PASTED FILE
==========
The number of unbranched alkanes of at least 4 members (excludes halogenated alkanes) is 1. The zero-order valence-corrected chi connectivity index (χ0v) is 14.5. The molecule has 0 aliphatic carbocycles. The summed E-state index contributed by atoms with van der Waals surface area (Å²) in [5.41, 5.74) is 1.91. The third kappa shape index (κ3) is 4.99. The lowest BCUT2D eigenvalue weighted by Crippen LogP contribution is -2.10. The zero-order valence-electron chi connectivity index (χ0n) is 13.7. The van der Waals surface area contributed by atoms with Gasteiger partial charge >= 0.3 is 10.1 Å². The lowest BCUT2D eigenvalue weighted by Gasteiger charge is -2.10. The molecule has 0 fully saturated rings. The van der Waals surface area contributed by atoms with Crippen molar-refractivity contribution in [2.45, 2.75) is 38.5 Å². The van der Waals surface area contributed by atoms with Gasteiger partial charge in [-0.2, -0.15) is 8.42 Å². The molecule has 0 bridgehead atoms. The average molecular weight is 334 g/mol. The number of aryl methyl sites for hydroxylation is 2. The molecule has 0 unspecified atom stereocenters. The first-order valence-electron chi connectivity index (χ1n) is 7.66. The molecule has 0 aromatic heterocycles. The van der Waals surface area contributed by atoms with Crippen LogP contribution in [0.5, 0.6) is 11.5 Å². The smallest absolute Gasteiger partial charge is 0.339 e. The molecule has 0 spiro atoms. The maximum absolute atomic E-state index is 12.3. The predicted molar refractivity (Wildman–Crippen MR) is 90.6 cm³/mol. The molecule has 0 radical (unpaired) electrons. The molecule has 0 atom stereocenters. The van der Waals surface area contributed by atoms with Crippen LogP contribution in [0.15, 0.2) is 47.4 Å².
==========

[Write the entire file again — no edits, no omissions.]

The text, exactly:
The number of unbranched alkanes of at least 4 members (excludes halogenated alkanes) is 1. The zero-order valence-corrected chi connectivity index (χ0v) is 14.5. The molecule has 0 aliphatic carbocycles. The summed E-state index contributed by atoms with van der Waals surface area (Å²) in [5.41, 5.74) is 1.91. The third kappa shape index (κ3) is 4.99. The lowest BCUT2D eigenvalue weighted by Crippen LogP contribution is -2.10. The zero-order valence-electron chi connectivity index (χ0n) is 13.7. The van der Waals surface area contributed by atoms with Gasteiger partial charge >= 0.3 is 10.1 Å². The lowest BCUT2D eigenvalue weighted by Gasteiger charge is -2.10. The molecule has 0 fully saturated rings. The van der Waals surface area contributed by atoms with Crippen molar-refractivity contribution in [2.45, 2.75) is 38.5 Å². The van der Waals surface area contributed by atoms with Gasteiger partial charge in [-0.2, -0.15) is 8.42 Å². The molecule has 0 bridgehead atoms. The average molecular weight is 334 g/mol. The number of aryl methyl sites for hydroxylation is 2. The molecule has 0 unspecified atom stereocenters. The first-order valence-electron chi connectivity index (χ1n) is 7.66. The molecule has 0 aromatic heterocycles. The van der Waals surface area contributed by atoms with Crippen LogP contribution in [0.5, 0.6) is 11.5 Å². The smallest absolute Gasteiger partial charge is 0.339 e. The molecule has 0 spiro atoms. The maximum absolute atomic E-state index is 12.3. The predicted molar refractivity (Wildman–Crippen MR) is 90.6 cm³/mol. The molecule has 0 radical (unpaired) electrons. The molecule has 0 atom stereocenters. The van der Waals surface area contributed by atoms with Crippen LogP contribution in [0.15, 0.2) is 47.4 Å².